In loving kindness they suggest you begin your loving kindness meditation by directing it at your Mother, or yourself, a child or even a 'pet' (never really thought of him as a pet or as mine), you direct it somewhere with only warm, unselfish feelings of love, devotion etc. Then, as you go through the rest of that meditation directing it towards other members of family, friends teachers, community even up to your enemies you bring that feeling as a base note. I always began with Nietzsche, the feelings were warm, the sense of concern and care is basically unselfish devotion, no expectations for anything in return. That's a good place from which to start for a home shala.
May you be happy
may you be well
May you be safe
may you be peaceful
Maybe I think of him as some kind of Japanese, Shinto, Kami,
a protective spirit of the room, even if that spirit is only my feeling of affection that I place as boundaries around the room, for the room.
This practice can build up the ego rather than reducing it. One way to avoid that is to dedicate your practice, surrender it up, to use the S word I'm always so uncomfortable with. A picture of a teacher or a deity can be enough, a little shrine like space is a development of that. I've never had one but understand the benefits of rituals to put you into an appropriate frame of mind. Never believed in Astrology or Tarot etc. but kind of get the idea that all of the theatre involved in that can focus your thinking, your intuition, effectively.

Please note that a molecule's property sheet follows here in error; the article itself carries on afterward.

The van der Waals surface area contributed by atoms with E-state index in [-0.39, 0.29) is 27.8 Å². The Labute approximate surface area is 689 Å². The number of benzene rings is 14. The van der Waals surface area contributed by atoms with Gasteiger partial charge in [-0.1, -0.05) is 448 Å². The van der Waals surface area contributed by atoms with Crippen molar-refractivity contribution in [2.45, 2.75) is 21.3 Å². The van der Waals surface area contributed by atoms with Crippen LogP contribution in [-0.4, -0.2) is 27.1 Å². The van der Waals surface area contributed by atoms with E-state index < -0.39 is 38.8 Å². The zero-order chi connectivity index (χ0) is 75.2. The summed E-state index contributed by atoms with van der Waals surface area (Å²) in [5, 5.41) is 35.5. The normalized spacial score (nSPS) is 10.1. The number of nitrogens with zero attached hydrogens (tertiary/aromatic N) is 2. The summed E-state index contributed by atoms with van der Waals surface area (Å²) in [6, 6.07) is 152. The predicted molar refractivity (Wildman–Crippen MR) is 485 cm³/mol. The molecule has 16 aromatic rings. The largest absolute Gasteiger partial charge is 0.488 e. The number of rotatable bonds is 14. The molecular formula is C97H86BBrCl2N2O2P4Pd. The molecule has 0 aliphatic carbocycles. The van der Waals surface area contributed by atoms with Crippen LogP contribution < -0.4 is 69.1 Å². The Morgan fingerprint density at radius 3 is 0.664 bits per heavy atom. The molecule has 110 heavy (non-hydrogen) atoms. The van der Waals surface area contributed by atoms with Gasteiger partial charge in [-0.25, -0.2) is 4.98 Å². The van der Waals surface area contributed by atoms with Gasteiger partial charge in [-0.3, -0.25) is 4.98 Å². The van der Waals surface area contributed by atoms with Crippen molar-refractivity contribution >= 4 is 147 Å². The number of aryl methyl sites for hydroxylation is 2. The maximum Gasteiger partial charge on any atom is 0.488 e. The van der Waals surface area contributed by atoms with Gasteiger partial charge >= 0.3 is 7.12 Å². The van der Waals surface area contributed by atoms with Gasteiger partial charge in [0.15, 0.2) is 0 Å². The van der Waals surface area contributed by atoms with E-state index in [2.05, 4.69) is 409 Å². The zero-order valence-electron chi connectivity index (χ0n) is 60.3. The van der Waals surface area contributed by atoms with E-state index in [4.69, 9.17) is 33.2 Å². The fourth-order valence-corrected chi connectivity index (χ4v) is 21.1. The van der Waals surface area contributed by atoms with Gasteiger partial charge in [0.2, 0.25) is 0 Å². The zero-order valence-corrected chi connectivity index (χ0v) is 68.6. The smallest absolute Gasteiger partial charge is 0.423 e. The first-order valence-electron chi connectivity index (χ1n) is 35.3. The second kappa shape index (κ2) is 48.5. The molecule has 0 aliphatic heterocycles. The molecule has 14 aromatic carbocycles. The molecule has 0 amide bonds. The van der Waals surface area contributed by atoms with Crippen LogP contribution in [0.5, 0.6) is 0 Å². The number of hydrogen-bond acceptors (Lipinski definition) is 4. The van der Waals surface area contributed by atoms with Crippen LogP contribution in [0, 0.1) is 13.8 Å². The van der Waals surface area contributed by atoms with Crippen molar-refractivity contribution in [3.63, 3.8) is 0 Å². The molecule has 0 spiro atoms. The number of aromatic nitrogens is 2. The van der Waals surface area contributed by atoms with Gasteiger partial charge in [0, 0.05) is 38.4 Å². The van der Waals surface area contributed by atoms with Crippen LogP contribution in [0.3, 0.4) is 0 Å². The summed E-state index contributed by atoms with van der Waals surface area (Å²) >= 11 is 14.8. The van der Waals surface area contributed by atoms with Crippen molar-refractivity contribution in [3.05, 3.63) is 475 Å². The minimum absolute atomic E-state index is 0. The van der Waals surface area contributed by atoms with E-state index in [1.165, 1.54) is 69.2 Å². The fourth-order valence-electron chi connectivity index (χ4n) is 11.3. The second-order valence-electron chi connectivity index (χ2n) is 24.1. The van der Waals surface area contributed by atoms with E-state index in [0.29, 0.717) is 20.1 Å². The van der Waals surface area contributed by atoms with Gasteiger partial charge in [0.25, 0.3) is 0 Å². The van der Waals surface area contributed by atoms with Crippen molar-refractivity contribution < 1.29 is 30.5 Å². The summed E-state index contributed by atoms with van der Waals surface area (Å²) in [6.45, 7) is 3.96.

And so I made a little 'shrine' for the shala made up of Nietzsche's old red blanket, his old well chewed house and mineral stones, some sticks, all gnawed up over the years. Also his food bowl is there and part of the ritual is to put a cranberry ( he loved cranberries) in the bowl. At the back are the little posters I made up of Krishnamachary's pictures from Yoga Makaranda and Yogasanagalu. There too are Pattabhi Jois' Yoga Mala and Ramaswami's Vinyasa yoga book.
Got a bit carried away with the annotation, indulge me, feeling at a bit of a loose end in the evenings now
In Yoga for the Three Stages of Life Ramaswami mentions that before practice you should hold your teacher in your mind and then your deity in your heart. Before my practice I light a candle and offer my practice up to Krishnamacharya and Ramaswami if it's Vinyasa krama, Pattabhi Jois if it's Ashtanga, and now too, make an offering of a cranberry to the rooms Kami, my boy Nietzsche.
Sometimes only Ashtanga will do.
I Practiced full on hardcore, by the book Ashtanga Primary yesterday in the new home Shala. It gets hot in there and practice was hot and sweaty and floaty, best practice since I don't know when. Along with what detox sweating may or may not have there was also a detoxing of negative, emotions, feelings of guilt, regrets, misgivings that perhaps you could have done more, spent more time with him, been a little less stern at times, more attentive, more loving, kinder.
Perhaps the salt in the sweat can be seen as having a purifying effect, getting rid of any remnants of the negative stuff and setting the room, the home shala up nicely for the future.